GUEST COLUMN: Technology – a unifying force for good in social care

Daniel Casson cropped

In a four-part article, QCS content operations manager, Leah Cooke asked leaders in the social care sector for their views on how the COVID-19 pandemic will affect social care.

Kicking things off is Daniel Casson, digital transformation advisor at Care England, who explains how a greater use of technology has had a positive impact on the workforce and those receiving care.

Grounds for optimism in the pandemic have been few and far between. But one shaft of sunlight has been the intelligent use of technology. In the three national lockdowns, it has been a unifying force for good, for example, in the way that it has helped people living in care homes to stay in contact with their families.

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As we begin to enter a post-pandemic world, the social care sector, which up until now has been slower than many sectors in embracing technology, must decide how it can best utilise technology to serve the needs of the millions of people who require care. For anybody struggling to define the role of technology, there are three key points to consider.

The first is that technology must create value for both the carer and the service user. Take clinical remote monitoring technology, for instance: it enables carers to formulate more targeted care plans and be more efficient and responsive.

The second point is that technological innovation must also have value for the organisation. Before the COVID-19 crisis, very few care settings had the means to measure efficiency. Now, however, electronic care plans are helping registered managers and their teams to make extraordinary efficiency gains. Many have discovered that by moving care plans online, they can save at least half an hour for each person per shift, and over the course of a year, that equates to approximately 30 shifts.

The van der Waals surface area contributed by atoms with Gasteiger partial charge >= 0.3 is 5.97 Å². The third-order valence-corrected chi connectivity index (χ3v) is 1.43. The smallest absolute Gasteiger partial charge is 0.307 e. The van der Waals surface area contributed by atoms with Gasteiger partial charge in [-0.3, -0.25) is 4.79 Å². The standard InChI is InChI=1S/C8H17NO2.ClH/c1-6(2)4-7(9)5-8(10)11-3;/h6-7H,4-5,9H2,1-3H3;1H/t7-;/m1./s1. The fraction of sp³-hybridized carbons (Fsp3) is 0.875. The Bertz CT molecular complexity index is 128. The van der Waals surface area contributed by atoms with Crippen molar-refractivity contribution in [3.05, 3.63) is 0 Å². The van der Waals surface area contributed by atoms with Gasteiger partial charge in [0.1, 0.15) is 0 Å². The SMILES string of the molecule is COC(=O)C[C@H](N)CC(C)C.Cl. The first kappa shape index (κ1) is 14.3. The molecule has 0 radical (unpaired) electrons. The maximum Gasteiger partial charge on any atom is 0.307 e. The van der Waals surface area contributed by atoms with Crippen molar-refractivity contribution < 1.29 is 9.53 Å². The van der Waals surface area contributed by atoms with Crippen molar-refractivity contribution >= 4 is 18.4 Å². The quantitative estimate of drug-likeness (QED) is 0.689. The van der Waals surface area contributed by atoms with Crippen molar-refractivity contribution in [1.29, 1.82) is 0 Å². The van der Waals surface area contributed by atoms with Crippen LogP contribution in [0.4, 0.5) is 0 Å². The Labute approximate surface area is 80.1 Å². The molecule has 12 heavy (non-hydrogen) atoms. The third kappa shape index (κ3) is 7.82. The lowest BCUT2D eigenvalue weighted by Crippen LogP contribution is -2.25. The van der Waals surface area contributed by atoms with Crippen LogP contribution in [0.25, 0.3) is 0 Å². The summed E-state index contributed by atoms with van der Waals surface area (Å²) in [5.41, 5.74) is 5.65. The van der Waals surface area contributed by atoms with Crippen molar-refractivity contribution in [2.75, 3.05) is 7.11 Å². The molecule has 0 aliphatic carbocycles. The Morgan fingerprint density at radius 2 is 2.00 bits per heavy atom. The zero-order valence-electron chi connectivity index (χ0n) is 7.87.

But, care providers must be aware that technology can only be implemented successfully if it is seen in the bigger picture of focusing care around the person. It should be deployed not purely to drive efficiency: ultimately, it must contribute towards ensuring that the person being supported can enjoy a better quality of life. So, the question care providers should always ask is, ‘how is the service going to use the time saved to provide even better care?’

Thirdly, as we begin to embrace Integrated Care Systems (ICSs), it is important that technology helps to break down the barriers between health and social care. If technology promotes greater joint working in health and care, it then becomes possible to measure the quality of the care and cost-effectiveness holistically. Let’s take the example of acoustic monitoring (i.e. monitoring by the sounds a person makes or are detected in their vicinity). If a care manager wants to employ acoustic monitoring software in an effort to minimise unforeseen incidents, it is relatively easy to present a business case that the technology would help reduce the number of falls significantly. This would be of obvious benefit to the person, would save the provider time and staff resources, and also benefit the health system due to a reduction in incidents related to falls. So the only way to really measure the value of employing acoustic monitoring is to look at the benefits holistically across health and social care.

Most of all, this ability to realise the benefits of technology across health and social care would help care providers to make a powerful case for NHS funding because the acute health sector would benefit from the investment. If resources now targeted solely at the health sector were to be available to fund improvements in the care infrastructure, that would be a game-changing moment for the care sector.

Tags : Care EnglandDaniel CassonQCStechnology
Sarah Clarke

The author Sarah Clarke